Every Thanksgiving, the U.S. president gathers a crowd outside of the White House to “pardon” a turkey or two, sparing them from sharing the same fate as the 46 million turkeys killed for U.S. Thanksgiving celebrations each fall. But are their lives actually spared, or will President Trump be sitting down to eat them on Thursday evening? Dun dun dun...
Read on to find out exactly what happens to the turkeys the president pardons for Thanksgiving.
What happens to the turkey the president pardons?
Fear not: The turkeys pardoned by the president have a far better fate than most turkeys raised in the U.S. — and a pretty suite life (pun definitely intended) in the days leading up to the ceremony, too.
Before the presidential ceremony, the two turkeys (usually one is an alternate, but sometimes both get pardoned) get to spend a few days sharing a luxurious room at the Willard Hotel in downtown Washington, D.C. Yes, jumping on the plush beds is allowed.
The birds are typically introduced to the public during a press conference ahead of the official turkey pardoning ceremony. Then, after the president pardons the turkeys, they are off to a new forever home.
Since 2016, the pardoned turkeys head from the ceremony to their permanent retirement home at Gobblers Rest. The enclosure is located at Virginia Tech’s College of Agriculture and Life Sciences, where they will be given bedding, heat, food, water, and outdoor access for the rest of their lives, according to WAMU. In the past, pardoned turkeys have been sent to retire everywhere from Disney World to a farm in New Jersey, as per Inside Edition.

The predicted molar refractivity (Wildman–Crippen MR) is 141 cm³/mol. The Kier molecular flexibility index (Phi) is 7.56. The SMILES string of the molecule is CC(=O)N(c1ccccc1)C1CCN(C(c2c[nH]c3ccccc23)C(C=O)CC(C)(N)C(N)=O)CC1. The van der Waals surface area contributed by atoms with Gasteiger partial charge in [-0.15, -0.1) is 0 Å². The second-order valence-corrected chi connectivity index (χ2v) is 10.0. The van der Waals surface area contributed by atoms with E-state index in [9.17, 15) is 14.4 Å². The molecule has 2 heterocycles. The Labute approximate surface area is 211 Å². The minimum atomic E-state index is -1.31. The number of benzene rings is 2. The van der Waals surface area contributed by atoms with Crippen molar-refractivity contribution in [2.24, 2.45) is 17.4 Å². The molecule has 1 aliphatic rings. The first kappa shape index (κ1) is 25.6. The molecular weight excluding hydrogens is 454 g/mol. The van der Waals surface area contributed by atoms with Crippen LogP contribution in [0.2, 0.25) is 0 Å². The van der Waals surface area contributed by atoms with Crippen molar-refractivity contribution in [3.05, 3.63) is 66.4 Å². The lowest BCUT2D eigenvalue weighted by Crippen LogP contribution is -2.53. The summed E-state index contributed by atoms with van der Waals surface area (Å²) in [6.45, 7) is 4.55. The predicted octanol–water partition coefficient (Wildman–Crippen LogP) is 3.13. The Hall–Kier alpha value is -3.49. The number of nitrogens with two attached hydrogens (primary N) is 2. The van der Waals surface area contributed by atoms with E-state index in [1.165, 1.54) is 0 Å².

How long do the pardoned turkeys live?
Now introducing your 2020 National Thanksgiving Turkeys, Corn and Cob! Corn and Cob recieved their official welcome from NTF Chairman Ron Kardel and are very excited for the chance to visit the @WhiteHouse Rose Garden tomorrow.🌽#PresidentialTurkey pic.twitter.com/DJyJO6E1JG— National Turkey Federation (@natlturkeyfed) November 23, 2020
Fortunately, the turkeys at Gobblers Rest get to live out the rest of their lives there without fear of winding up in a slaughterhouse. Unfortunately, the remainder of their lives is not very long.
As Rami Dalloul, a poultry immunologist and Virginia Tech professor, explained on The Kojo Nnamdi Show, Thanksgiving turkeys have been bred to grow very big very fast to make them ideal for human consumption, and they are generally slaughtered at around 14 weeks of age, when they weigh between 12 and 15 pounds.
The turkeys used for the presidential pardon are already a bit older and heavier than that, and typically only live for a few years before they pass away, Dalloul added, even though a turkey’s lifespan in the wild can be up to 15 years.
What turkey is Trump pardoning in 2020?
Meet our newest #Cyclones, Corn and Cob! Join in the fun, vote which will serve as the National Thanksgiving Turkey. Following their D.C. adventures Corn and Cob will reside at @IowaStateU and participate in CALS teaching and outreach activites. #CALSproud #CyclonesEverywhere https://t.co/Ym7iLvAKGD pic.twitter.com/EcUWsw75Iz— ISU CALS (@iastate_cals) November 23, 2020
On Nov. 24, 2020, two days ahead of Thanksgiving, Trump is pardoning one of two turkeys: Corn or Cob. While both turkeys have been staying at the Willard Hotel, only one will actually be pardoned by Trump, to be decided by an online poll on the White House website.
Corn and Cob, both of whom were born on July 2, 2020, weigh 42 and 41 pounds, respectively — and they're extremely adorable.
Trump once joked about voter fraud in the turkey pardoning poll.
FLASHBACK: In 2018, President Trump attacked Carrots the turkey for refusing to concede he had lost the vote on the White House turkey pardon contest.— andrew kaczynski🤔 (@KFILE) November 23, 2020
"This was a fair election... unfortunately, Carrots refused to concede and demanded a recount."
In honor of this year’s turkey pardoning ceremony falling in the midst of Trump’s refusal to formally concede the presidential election to Joe Biden, many people are sharing a clip from the 2018 turkey pardoning ceremony.
"This was a fair election. Unfortunately, Carrots refused to concede and demanded a recount,” Trump joked two years ago while pardoning a turkey named Peas, who beat Carrots in an online poll. At the time, Trump was poking fun at the Republicans losing control of the House to the Democrats in the midterm elections, something he repeatedly blamed on voter fraud despite having no evidence — not unlike his behavior over the past few weeks since being defeated by Biden.